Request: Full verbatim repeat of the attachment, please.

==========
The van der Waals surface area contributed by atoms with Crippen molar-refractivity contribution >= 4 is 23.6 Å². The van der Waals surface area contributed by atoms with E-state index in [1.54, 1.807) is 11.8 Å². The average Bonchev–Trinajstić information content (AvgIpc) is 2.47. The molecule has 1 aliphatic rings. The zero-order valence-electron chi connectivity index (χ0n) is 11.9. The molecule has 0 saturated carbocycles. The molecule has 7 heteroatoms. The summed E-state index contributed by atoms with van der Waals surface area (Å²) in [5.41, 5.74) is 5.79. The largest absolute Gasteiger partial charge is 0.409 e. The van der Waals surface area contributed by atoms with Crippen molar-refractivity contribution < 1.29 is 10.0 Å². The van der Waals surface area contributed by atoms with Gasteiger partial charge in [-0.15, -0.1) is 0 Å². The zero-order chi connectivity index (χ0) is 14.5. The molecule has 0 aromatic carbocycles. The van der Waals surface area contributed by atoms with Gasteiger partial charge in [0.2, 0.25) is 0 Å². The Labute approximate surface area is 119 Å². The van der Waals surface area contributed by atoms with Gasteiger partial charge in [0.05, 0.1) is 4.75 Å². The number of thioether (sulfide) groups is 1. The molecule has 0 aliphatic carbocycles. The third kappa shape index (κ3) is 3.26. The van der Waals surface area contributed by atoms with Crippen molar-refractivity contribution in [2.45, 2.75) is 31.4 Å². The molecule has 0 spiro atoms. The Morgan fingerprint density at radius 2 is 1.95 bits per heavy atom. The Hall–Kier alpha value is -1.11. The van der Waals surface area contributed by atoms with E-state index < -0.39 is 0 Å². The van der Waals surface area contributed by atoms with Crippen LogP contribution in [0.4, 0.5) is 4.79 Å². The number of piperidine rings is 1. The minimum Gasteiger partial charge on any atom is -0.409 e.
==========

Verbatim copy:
The van der Waals surface area contributed by atoms with Crippen molar-refractivity contribution >= 4 is 23.6 Å². The van der Waals surface area contributed by atoms with E-state index in [1.54, 1.807) is 11.8 Å². The average Bonchev–Trinajstić information content (AvgIpc) is 2.47. The molecule has 1 aliphatic rings. The zero-order valence-electron chi connectivity index (χ0n) is 11.9. The molecule has 0 saturated carbocycles. The molecule has 7 heteroatoms. The summed E-state index contributed by atoms with van der Waals surface area (Å²) in [5.41, 5.74) is 5.79. The largest absolute Gasteiger partial charge is 0.409 e. The van der Waals surface area contributed by atoms with Crippen molar-refractivity contribution < 1.29 is 10.0 Å². The van der Waals surface area contributed by atoms with Gasteiger partial charge in [-0.15, -0.1) is 0 Å². The zero-order chi connectivity index (χ0) is 14.5. The molecule has 0 aromatic carbocycles. The van der Waals surface area contributed by atoms with Gasteiger partial charge in [0.2, 0.25) is 0 Å². The Labute approximate surface area is 119 Å². The van der Waals surface area contributed by atoms with Gasteiger partial charge in [0.05, 0.1) is 4.75 Å². The number of thioether (sulfide) groups is 1. The molecule has 0 aliphatic carbocycles. The third kappa shape index (κ3) is 3.26. The van der Waals surface area contributed by atoms with Crippen molar-refractivity contribution in [2.45, 2.75) is 31.4 Å². The molecule has 0 spiro atoms. The Morgan fingerprint density at radius 2 is 1.95 bits per heavy atom. The Hall–Kier alpha value is -1.11. The van der Waals surface area contributed by atoms with E-state index < -0.39 is 0 Å². The van der Waals surface area contributed by atoms with Crippen LogP contribution in [0.4, 0.5) is 4.79 Å². The number of piperidine rings is 1. The minimum Gasteiger partial charge on any atom is -0.409 e.